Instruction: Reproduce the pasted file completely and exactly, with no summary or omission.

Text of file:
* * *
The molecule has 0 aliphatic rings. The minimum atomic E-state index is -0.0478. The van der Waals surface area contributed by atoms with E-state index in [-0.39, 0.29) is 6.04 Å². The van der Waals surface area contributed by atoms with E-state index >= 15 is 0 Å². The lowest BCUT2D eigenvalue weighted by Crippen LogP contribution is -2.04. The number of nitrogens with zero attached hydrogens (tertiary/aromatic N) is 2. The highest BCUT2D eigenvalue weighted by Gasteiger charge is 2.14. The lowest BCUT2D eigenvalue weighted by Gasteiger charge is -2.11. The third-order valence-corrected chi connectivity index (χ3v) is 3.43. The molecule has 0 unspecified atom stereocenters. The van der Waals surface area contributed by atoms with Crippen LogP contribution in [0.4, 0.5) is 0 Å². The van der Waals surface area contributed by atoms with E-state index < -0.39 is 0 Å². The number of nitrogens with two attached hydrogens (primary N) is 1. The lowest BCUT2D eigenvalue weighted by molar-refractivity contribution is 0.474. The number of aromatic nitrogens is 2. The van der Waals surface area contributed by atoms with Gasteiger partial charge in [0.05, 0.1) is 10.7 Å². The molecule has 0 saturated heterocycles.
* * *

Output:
The molecule has 0 aliphatic rings. The minimum atomic E-state index is -0.0478. The van der Waals surface area contributed by atoms with E-state index in [-0.39, 0.29) is 6.04 Å². The van der Waals surface area contributed by atoms with E-state index >= 15 is 0 Å². The lowest BCUT2D eigenvalue weighted by Crippen LogP contribution is -2.04. The number of nitrogens with zero attached hydrogens (tertiary/aromatic N) is 2. The highest BCUT2D eigenvalue weighted by Gasteiger charge is 2.14. The lowest BCUT2D eigenvalue weighted by Gasteiger charge is -2.11. The third-order valence-corrected chi connectivity index (χ3v) is 3.43. The molecule has 0 unspecified atom stereocenters. The van der Waals surface area contributed by atoms with Crippen LogP contribution in [0.4, 0.5) is 0 Å². The van der Waals surface area contributed by atoms with E-state index < -0.39 is 0 Å². The number of nitrogens with two attached hydrogens (primary N) is 1. The lowest BCUT2D eigenvalue weighted by molar-refractivity contribution is 0.474. The number of aromatic nitrogens is 2. The van der Waals surface area contributed by atoms with Gasteiger partial charge in [0.05, 0.1) is 10.7 Å². The molecule has 0 saturated heterocycles.